Scandal of the filthy rich water bosses

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The Independent Online
The privatised water companies have pushed through a pounds 20m pay and perks package for their directors while becoming the worst group of persistent polluters in the country, new figures reveal.

Two surveys show that while the bosses are well on the way to millionaire status they are failing to stop their firms, privatised seven years ago, from despoiling the environment.

According to a survey by the Labour Party of directors' total benefit packages, 12 executive directors in the 10 large water service companies (which deal with sewage as well as supplying water) last year received packages in pay, bonuses, pension contributions and share options worth more than half a million pounds.

A second survey, by the Independent on Sunday, shows that the 10 companies have between them racked up a total of 237 criminal convictions for pollution since privatisation in 1989.

According to Labour's figures, one water company director, William Courtney, chairman of Southern Water, has a package which could net him more than pounds 1m. Sir Desmond Pitcher, chairman of United Utilities, which covers the north-west, could get pounds 954,905. The average package of the 43 executive directors, according to Labour's figures, was worth pounds 432,821.

Yorkshire Water's new chairman, Brandon Gough, was paid pounds 2,000 for one week's work as a non-executive director of the company.

But the companies they run show no sign of improving their records on pollution. Last year alone, they were responsible for 48 significant pollution incidents, resulting in criminal charges.

Birmingham-based Severn Trent, fined pounds 175,000 only last week for killing 33,000 salmon in the River Wye, is the worst offender, with a criminal pollution record of 40 offences. The former Welsh Water, now Hyder, is second worst with 33 offences and North West Water, now part of United Utilities, is third with 31 convictions since 1989.

The surveys reveal that the millionaire Mr Courtney, whose principal recreation is sailing, presides over a company which two months ago was fined pounds 8,000 for polluting with sewage sludge the estuary of the River Itchen, where it flows into Britain's premier sailing venue, the Solent, and for polluting the model boating lake on Southampton Common.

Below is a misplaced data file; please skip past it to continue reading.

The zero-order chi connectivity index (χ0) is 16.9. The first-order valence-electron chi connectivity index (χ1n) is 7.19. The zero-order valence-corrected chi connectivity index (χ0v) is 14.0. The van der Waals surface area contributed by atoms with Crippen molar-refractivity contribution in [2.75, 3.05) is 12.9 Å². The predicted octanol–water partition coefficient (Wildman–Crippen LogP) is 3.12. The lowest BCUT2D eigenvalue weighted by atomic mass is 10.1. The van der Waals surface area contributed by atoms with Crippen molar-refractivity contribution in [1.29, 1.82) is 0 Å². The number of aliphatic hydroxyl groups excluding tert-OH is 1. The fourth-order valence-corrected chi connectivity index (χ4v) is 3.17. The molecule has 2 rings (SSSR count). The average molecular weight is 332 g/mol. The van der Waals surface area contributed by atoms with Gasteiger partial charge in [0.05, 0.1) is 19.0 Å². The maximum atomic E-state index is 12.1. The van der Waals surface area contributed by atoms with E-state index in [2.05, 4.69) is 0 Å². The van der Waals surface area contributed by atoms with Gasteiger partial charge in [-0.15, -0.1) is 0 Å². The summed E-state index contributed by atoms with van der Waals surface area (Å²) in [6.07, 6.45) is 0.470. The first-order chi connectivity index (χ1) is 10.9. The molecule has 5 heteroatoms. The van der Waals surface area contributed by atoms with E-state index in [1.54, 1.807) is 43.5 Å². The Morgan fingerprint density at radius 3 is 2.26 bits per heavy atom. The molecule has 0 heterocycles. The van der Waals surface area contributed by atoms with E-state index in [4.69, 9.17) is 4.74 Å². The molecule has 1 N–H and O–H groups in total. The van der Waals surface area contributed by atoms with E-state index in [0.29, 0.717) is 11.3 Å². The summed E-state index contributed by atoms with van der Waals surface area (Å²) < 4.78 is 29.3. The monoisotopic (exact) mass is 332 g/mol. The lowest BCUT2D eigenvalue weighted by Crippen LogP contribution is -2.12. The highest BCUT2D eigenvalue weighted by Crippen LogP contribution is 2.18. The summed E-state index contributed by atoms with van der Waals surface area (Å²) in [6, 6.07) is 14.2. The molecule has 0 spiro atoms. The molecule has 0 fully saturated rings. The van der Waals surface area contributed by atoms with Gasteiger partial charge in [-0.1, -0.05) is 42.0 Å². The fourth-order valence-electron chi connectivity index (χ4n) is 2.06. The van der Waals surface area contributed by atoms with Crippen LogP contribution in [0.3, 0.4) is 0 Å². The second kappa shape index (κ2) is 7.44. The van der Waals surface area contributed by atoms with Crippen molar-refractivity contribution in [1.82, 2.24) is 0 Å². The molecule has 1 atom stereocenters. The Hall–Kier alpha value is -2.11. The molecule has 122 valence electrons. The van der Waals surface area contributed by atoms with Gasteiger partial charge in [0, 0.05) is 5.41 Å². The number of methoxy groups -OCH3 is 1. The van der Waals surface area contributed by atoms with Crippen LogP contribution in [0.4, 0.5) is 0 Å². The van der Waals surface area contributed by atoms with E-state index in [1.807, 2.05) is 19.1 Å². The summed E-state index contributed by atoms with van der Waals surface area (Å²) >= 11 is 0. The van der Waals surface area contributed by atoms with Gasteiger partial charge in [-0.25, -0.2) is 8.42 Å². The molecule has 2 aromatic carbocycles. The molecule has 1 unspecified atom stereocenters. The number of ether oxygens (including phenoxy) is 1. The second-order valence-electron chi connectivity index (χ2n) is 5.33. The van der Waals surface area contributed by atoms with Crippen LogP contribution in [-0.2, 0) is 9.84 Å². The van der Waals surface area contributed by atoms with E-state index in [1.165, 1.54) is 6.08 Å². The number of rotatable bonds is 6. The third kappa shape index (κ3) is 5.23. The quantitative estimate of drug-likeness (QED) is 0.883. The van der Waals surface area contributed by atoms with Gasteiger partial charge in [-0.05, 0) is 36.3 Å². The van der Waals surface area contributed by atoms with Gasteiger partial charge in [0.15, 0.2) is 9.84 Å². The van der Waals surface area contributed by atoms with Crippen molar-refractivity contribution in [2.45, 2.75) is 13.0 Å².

Ed Gallagher, chief executive of the Environment Agency and Britain's top pollution regulator, yesterday laid the blame for the incidents directly on poor management by the companies. "Environmental protection depends on prevention and high operating standards," he said. "Prosecutions against water companies at the rate of two to three a month since privatisation clearly reveal that management has yet to grasp that fact."

Frank Dobson, Labour's environment spokesman, denounced the directors themselves. "They have become the Arthur Daleys of the environment, operating in a dodgy never-never world and that is not the way it should be," he said. "These are companies who are supposed to comply with the law. They are not supposed to be performing in a way which leads to prosecution."

Yesterday Labour added to the criticism when Gordon Brown, the Shadow Chancellor, revealed that the big water firms had set up offshore subsidiaries in tax havens. They include several in the Isle of Man, including Isle Insurance Company, run by Thames Water; St Mellons Insurance, run by Welsh Water (now Hyder); and Ridings Insurance Company, run by Yorkshire Water.

"It is now time for a full Treasury inquiry into the unfair and privileged tax position of Britain's hugely profitable water companies, many of whom have still paid no tax years after privatisation," Mr Brown said.

Labour's figures - which cover the notional value of incentive plans based on this year's earnings, as well as pay, pension contributions and bonuses - are likely to re-ignite the public anger over boardroom excess.

Executive share option schemes, which were criticised by the Greenbury committee, have been phased out. Long and short-term incentive plans of the sort received by the water bosses have replaced them.

These usually pay directors in shares, held in trust for a period of time. The directors have to meet performance criteria if they are to cash in.

However, Labour's study points out, such criteria may cover the company's shareholder dividends but not levels of customer service. "The remuneration committee can lower the amount to be awarded if they think levels of service to customers have been poor," says the study, "but they are under no fixed formula to do so."

Usually directors holding long-term incentive plans will receive the purchase value when they sell their shares, plus any increase in it resulting from a share price rise and dividends accrued throughout the two-year trust period.

Mr Dobson said yesterday: "After the public revulsion at the earlier pay scandals, the response of the water companies is to come up with an even bigger scandal. It is pure greed undiluted by any consideration for the customers or the environment. We will be hounding the Tories over the failures of the water industry."

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